Another storm is brewing and it will be sure to have a serious impact on Guyanese Americans and I am sure that Guyanese will respond with warmth and kindness.

Yours faithfully,
Vishnu Bisram

More in Letters

default placeholder

GRA employees are not public servants

Dear Editor, According to the media there appears to be a misconstruction of roles, respectively of the Chairman and Board of the Guyana Revenue Authority, and that of the President, GPSU; probably because in one instance the authors are uninformed of the Revenue Authority Act 13 of 1996, amended by 16 of 2003, Clause 2 (1) which reads as follows: “Functions of Governing Board (16 of 2003) “(1) The Governing Board shall be responsible for – “a)   subject to subsection (2) the approval and review of the policy of the Authority; “b)   the monitoring of the performance of the Authority in carrying out functions; and “(c)  the discipline and control of all members of staff of the Authority appointed under this Act.” In an apparent rush to personalise a difference of positions between the two parties much ado has been made of the quoted expressions of the Chairman, as distinct from the statutory authority of that office and the Board.

default placeholder

Fishermen from Guyana and Suriname are the ones most affected by piracy

Dear Editor, I write on behalf of the Caribbean Network of Fisherfolk Organisation, the Guyana National Fisherfolk Organisation and the Suriname Fisherfolk Organisation ‒ Visserscollectief.

default placeholder

SOCU and SARU wield a political hatchet but masquerade as law enforcement agencies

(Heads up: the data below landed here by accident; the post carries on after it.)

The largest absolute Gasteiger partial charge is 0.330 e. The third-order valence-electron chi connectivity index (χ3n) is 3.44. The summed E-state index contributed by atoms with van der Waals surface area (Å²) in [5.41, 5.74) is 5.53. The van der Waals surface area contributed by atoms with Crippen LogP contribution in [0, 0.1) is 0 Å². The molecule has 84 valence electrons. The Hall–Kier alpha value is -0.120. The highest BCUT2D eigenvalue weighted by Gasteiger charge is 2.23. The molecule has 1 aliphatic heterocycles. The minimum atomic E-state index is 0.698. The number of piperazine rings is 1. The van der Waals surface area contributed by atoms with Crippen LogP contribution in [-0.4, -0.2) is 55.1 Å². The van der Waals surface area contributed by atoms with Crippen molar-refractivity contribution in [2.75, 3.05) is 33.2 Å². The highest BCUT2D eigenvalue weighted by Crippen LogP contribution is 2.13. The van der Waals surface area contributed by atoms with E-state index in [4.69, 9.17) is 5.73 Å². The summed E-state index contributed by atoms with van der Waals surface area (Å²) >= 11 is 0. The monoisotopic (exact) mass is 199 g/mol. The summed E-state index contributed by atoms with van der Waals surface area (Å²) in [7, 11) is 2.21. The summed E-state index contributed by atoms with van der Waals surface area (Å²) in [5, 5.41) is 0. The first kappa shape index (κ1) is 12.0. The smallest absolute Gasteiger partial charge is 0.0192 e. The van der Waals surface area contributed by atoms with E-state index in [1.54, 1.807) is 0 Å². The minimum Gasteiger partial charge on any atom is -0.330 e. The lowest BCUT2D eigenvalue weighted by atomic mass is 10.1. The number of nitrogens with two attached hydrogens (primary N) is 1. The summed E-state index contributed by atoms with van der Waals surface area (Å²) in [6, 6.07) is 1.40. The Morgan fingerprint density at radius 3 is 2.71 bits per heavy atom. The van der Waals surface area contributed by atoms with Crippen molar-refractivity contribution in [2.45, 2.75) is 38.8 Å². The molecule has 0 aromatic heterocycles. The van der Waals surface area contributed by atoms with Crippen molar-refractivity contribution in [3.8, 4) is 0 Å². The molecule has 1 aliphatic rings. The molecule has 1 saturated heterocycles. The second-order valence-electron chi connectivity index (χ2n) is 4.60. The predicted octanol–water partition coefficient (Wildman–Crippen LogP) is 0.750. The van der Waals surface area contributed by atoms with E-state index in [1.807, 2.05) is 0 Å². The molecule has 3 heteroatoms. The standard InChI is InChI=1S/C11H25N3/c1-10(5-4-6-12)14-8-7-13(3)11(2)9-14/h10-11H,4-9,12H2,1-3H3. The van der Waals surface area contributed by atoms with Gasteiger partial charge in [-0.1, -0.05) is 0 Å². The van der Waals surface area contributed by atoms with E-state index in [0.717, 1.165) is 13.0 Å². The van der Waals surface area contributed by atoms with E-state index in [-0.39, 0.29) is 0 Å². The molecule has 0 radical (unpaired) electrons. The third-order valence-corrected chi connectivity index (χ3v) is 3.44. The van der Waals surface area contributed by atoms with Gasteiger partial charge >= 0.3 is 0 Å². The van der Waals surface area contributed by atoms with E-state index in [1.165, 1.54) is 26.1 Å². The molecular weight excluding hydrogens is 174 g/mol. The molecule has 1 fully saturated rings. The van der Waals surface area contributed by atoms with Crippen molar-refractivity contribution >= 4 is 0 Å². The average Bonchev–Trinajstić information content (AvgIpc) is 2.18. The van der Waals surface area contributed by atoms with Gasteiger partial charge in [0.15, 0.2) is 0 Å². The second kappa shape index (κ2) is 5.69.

Dear Editor, Just last week, I examined the causal connection between taxation and fear and economic decline in the context of the Guyanese economy.

default placeholder

To hang or not to hang

Dear Editor, To hang or not to hang has been a topic in Guyana, the Caribbean and much of the free world for several decades.

default placeholder

Working at grass-roots level more effective than Candlelight Vigils

Dear Editor, I wish to express my appreciation for the complimentary remarks and invitation extended by Mr Annan Boodram of Caribbean Voice in his letter of 21st July in the Stabroek News, in the context of the ‘debate’ on rum and alcoholism, etc (‘Letter on alcoholism referred to all alcoholic drinks, not just rum’).

default placeholder

Thoughts on the second day of the Test

Dear Editor, Lunch-time second day of the first Test India v West Indies: I watched half of the morning session on TV and listened carefully to the comments of Bishop and Dujon about the handling of the bowlers.

Comments

About these comments

The comments section is intended to provide a forum for reasoned and reasonable debate on the newspaper's content and is an extension of the newspaper and what it has become well known for over its history: accuracy, balance and fairness. We reserve the right to edit or delete comments which contain attacks on other users, slander, coarse language and profanity, and gratuitous and incendiary references to race and ethnicity.



Stay updated! Follow Stabroek News on Facebook or Twitter.

Get the day's headlines from SN in your inbox every morning: